Last bastion of capitalism falling?
In the wake of the financial crisis, opponents of the banking industry are always eager to find new sticks with which to beat the villains of Wall Street. The latest one they have stumbled upon is banks’ participation in physical commodities.
On July 19, the US Federal Reserve Board issued a statement saying it was reviewing a 2003 determination that paved the way for banks to increase their involvement in the transport and storage of physical commodities. Separately, Goldman Sachs and Morgan Stanley have both made disclosures that suggest the Fed is reviewing the additional latitude the two banks have to engage in physical activities – a legacy of their pre-2008 status as investment banks.
These developments have come amid a torrent of criticism from commentators, politicians and regulators. At a one-sided US Senate hearing on July 23, banks’ physical commodity trading was linked to an array of negative consequences, including inflated commodity prices, rising systemic risk and even a potential shortage of beer cans. The most disgraceful performance came from senator Elizabeth Warren, who fretted about the country’s largest financial firms “adopting a business model that was pioneered by Enron”, as if banks are somehow guilty by association with the bankrupt Houston-based energy giant. Warren, a former professor at Harvard Law School, should know better.
What is this big fuss about banks being involved in physical commodities?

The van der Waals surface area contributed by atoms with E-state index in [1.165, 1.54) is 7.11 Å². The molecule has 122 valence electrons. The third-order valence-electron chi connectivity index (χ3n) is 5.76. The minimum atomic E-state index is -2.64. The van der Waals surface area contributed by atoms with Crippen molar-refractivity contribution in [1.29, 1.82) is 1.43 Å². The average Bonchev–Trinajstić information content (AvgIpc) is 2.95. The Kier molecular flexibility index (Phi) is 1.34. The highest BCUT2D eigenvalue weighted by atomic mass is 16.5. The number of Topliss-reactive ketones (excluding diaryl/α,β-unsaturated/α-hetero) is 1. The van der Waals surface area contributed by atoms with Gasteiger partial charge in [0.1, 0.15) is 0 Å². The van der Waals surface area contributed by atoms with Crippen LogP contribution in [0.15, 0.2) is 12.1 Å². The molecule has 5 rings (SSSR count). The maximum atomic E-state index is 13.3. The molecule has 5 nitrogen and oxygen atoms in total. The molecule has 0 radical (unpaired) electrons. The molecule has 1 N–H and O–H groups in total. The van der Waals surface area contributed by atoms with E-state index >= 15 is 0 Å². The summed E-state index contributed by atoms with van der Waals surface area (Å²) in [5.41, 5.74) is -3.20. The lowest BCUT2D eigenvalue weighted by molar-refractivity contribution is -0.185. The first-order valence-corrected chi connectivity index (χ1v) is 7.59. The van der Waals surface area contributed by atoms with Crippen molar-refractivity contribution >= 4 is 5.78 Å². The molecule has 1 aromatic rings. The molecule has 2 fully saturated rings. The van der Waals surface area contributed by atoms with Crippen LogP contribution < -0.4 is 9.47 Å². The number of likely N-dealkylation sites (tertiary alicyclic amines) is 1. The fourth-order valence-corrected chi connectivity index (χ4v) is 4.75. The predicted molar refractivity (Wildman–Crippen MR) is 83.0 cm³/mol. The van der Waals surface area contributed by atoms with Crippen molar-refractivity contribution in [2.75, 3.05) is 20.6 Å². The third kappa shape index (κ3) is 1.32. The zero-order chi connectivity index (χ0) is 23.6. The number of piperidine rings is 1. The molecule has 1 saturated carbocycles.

1. Being active in both physical and financial commodities increases the information banks have at their disposal and encourages pricing in the two markets to converge, assisting price discovery.
2. It enhances banks’ ability to extend financing to physical commodity producers and can help them structure a range of useful risk management tools for firms such as airlines, refiners and power generators – companies that might otherwise be left at the mercy of volatile commodity prices.
3. Banks participation in physical commodities ultimately benefits clients – including firms such as refiners, utilities, airlines and mining companies – that rely on them to help manage the risk associated with volatile commodity prices.
4. It is a fact that a lot of information in the commodity markets is not available purely in prices. Hence, it’s very important to receive, on a regular and timely basis, information about the conditions of the physical infrastructure, inventory levels, the backlog of orders, and all the other information that you can’t get just by watching prices on the screen. Not being able to trade physical commodities could threaten the ability of banks to enter into a range of transactions, including physical supply-and-off take agreements, in which banks typically supply crude oil to a refinery and agree to purchase its output. Effectively, such deals are a way of extending working capital to refiners, as well as providing a hedge. They mean refiners do not need to hold oil and product inventories on their balance sheets, while eliminating the need for them to take out a line of credit to purchase crude oil feedstock.
5. Most importantly, banks pullback from physical commodities would also hamper their ability to provide long-term hedges for new power plants, along with the financing needed to pay for their construction. Those two things are deeply intertwined, because nobody would pay the cost of building a new power plant unless its revenues can be guaranteed for a period of five or more years. Those revenue hedges are critical to the development of those projects. In order to provide these long-term hedges, the ability to trade physical power is a requirement as it’s an inherently physical part of the business that has been a tremendous benefit to the North American economy.